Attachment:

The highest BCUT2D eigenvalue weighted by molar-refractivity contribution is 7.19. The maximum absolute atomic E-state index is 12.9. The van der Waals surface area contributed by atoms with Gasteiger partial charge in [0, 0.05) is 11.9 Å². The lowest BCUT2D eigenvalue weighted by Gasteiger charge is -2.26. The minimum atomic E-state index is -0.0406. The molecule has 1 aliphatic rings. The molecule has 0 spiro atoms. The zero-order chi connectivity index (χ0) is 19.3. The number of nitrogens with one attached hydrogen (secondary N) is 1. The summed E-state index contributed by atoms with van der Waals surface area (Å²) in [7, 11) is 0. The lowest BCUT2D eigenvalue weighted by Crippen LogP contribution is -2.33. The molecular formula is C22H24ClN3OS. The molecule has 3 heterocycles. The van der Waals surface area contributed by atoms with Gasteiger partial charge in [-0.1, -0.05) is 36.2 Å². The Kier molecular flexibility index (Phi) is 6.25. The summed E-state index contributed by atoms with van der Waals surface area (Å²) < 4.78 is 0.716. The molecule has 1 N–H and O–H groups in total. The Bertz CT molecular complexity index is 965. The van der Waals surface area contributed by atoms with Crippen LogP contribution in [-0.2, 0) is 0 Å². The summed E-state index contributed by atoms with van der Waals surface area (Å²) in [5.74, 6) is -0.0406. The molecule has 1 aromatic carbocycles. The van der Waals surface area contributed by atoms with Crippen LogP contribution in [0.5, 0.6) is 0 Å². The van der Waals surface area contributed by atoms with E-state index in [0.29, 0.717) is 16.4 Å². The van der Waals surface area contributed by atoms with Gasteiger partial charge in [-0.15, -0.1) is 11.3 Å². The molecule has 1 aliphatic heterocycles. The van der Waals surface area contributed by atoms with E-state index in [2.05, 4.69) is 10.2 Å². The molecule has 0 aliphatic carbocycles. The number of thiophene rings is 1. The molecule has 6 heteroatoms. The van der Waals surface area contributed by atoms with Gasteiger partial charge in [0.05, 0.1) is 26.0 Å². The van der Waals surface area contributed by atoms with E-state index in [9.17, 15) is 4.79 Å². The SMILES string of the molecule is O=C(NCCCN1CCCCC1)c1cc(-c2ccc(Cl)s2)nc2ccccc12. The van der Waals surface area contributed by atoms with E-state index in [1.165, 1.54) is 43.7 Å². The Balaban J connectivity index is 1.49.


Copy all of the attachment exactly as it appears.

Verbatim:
The highest BCUT2D eigenvalue weighted by molar-refractivity contribution is 7.19. The maximum absolute atomic E-state index is 12.9. The van der Waals surface area contributed by atoms with Gasteiger partial charge in [0, 0.05) is 11.9 Å². The lowest BCUT2D eigenvalue weighted by Gasteiger charge is -2.26. The minimum atomic E-state index is -0.0406. The molecule has 1 aliphatic rings. The molecule has 0 spiro atoms. The zero-order chi connectivity index (χ0) is 19.3. The number of nitrogens with one attached hydrogen (secondary N) is 1. The summed E-state index contributed by atoms with van der Waals surface area (Å²) in [7, 11) is 0. The lowest BCUT2D eigenvalue weighted by Crippen LogP contribution is -2.33. The molecular formula is C22H24ClN3OS. The molecule has 3 heterocycles. The van der Waals surface area contributed by atoms with Gasteiger partial charge in [-0.1, -0.05) is 36.2 Å². The Kier molecular flexibility index (Phi) is 6.25. The summed E-state index contributed by atoms with van der Waals surface area (Å²) < 4.78 is 0.716. The molecule has 1 N–H and O–H groups in total. The Bertz CT molecular complexity index is 965. The van der Waals surface area contributed by atoms with Crippen LogP contribution in [-0.2, 0) is 0 Å². The summed E-state index contributed by atoms with van der Waals surface area (Å²) in [5.74, 6) is -0.0406. The molecule has 1 aromatic carbocycles. The van der Waals surface area contributed by atoms with Crippen LogP contribution in [0.5, 0.6) is 0 Å². The van der Waals surface area contributed by atoms with E-state index in [0.29, 0.717) is 16.4 Å². The van der Waals surface area contributed by atoms with Gasteiger partial charge in [-0.15, -0.1) is 11.3 Å². The molecule has 1 aliphatic heterocycles. The van der Waals surface area contributed by atoms with E-state index in [2.05, 4.69) is 10.2 Å². The molecule has 0 aliphatic carbocycles. The number of thiophene rings is 1. The molecule has 6 heteroatoms. The van der Waals surface area contributed by atoms with Gasteiger partial charge in [0.05, 0.1) is 26.0 Å². The van der Waals surface area contributed by atoms with E-state index in [9.17, 15) is 4.79 Å². The SMILES string of the molecule is O=C(NCCCN1CCCCC1)c1cc(-c2ccc(Cl)s2)nc2ccccc12. The van der Waals surface area contributed by atoms with E-state index in [1.165, 1.54) is 43.7 Å². The Balaban J connectivity index is 1.49.